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From: Ralf W. Grosse-Kunstleve (rwgk_at_[hidden])
Date: 2003-06-07 07:50:16

--- Douglas Gregor <gregod_at_[hidden]> wrote:

Hi Doug,

> If you could figure out what alignment value you're trying to get a type for
> it would help greatly. One way you could do it would be to replace the
> static assertion lines with something that will halt the compile and give
> back the Align value in an error message, e.g.,

Thanks a lot for your message!

> // somewhere
> template<bool DontPrintIt, std::size_t Align> struct maybe_print_align {
> typedef void type; }
> template<std::size_t Align> struct maybe_print_align<false, Align> {};
> // instead of the static asserts:
> typedef typename maybe_print_align<(found >= Align), Align>::type foobar;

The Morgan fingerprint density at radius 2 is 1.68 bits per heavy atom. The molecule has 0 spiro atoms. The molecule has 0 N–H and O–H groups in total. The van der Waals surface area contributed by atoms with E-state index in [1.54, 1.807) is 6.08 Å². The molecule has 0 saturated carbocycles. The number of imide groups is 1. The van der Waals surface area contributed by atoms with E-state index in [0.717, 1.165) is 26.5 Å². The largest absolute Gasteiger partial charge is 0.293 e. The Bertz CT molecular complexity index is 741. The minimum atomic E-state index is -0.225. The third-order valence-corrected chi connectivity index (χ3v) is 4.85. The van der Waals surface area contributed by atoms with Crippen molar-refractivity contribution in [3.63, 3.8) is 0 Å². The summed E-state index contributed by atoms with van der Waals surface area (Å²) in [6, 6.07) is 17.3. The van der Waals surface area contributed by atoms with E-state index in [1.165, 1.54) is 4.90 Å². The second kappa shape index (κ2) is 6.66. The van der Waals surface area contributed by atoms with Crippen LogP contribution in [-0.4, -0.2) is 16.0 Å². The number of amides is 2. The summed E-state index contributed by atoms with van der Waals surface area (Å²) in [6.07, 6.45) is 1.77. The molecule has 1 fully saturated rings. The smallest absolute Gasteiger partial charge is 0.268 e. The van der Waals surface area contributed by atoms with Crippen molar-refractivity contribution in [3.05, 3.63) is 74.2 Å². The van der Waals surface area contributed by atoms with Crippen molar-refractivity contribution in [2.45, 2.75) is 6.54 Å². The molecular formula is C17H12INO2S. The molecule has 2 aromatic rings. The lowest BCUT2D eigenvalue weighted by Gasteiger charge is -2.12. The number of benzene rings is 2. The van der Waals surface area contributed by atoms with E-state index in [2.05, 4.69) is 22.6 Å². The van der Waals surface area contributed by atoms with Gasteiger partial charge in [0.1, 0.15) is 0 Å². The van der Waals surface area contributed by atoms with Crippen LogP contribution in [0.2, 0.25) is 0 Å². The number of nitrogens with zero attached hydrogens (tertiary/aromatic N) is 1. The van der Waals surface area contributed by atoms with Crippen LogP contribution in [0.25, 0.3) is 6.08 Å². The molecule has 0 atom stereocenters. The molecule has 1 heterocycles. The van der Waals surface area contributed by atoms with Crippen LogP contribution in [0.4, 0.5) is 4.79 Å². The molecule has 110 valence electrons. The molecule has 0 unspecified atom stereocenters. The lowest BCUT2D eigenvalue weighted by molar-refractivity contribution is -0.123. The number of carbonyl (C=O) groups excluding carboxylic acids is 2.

> Note that when those static asserts fail, it means that you aren't getting
> back a type with the right alignment.

That's a cool trick and it works great. I've expanded your templates
to also print the value of the "found" constant:

template<bool DontPrintIt, std::size_t Align, std::size_t Found> struct
maybe_print_align { typedef void type; };
template<std::size_t Align, std::size_t Found> struct maybe_print_align<false,
Align, Found> {};

typedef typename maybe_print_align<(found >= Align), Align, found>::type

Here is the error:

error: no type named `type' in `boost::maybe_print_align<false, 8, 4>'

The full error message is here:

FYI: In the meantime we've found out that the PowerPC doesn't have
strict alignment requirements (but unaligned access may be associated
with performance penalties). After a discussion with David Abrahams
I've disabled the static assertions in type_with_alignment.hpp:

#if !(defined(__APPLE__) && defined(__MACH__) && defined(__GNUC__))
    BOOST_STATIC_ASSERT(found >= Align);
    BOOST_STATIC_ASSERT(found % Align == 0);


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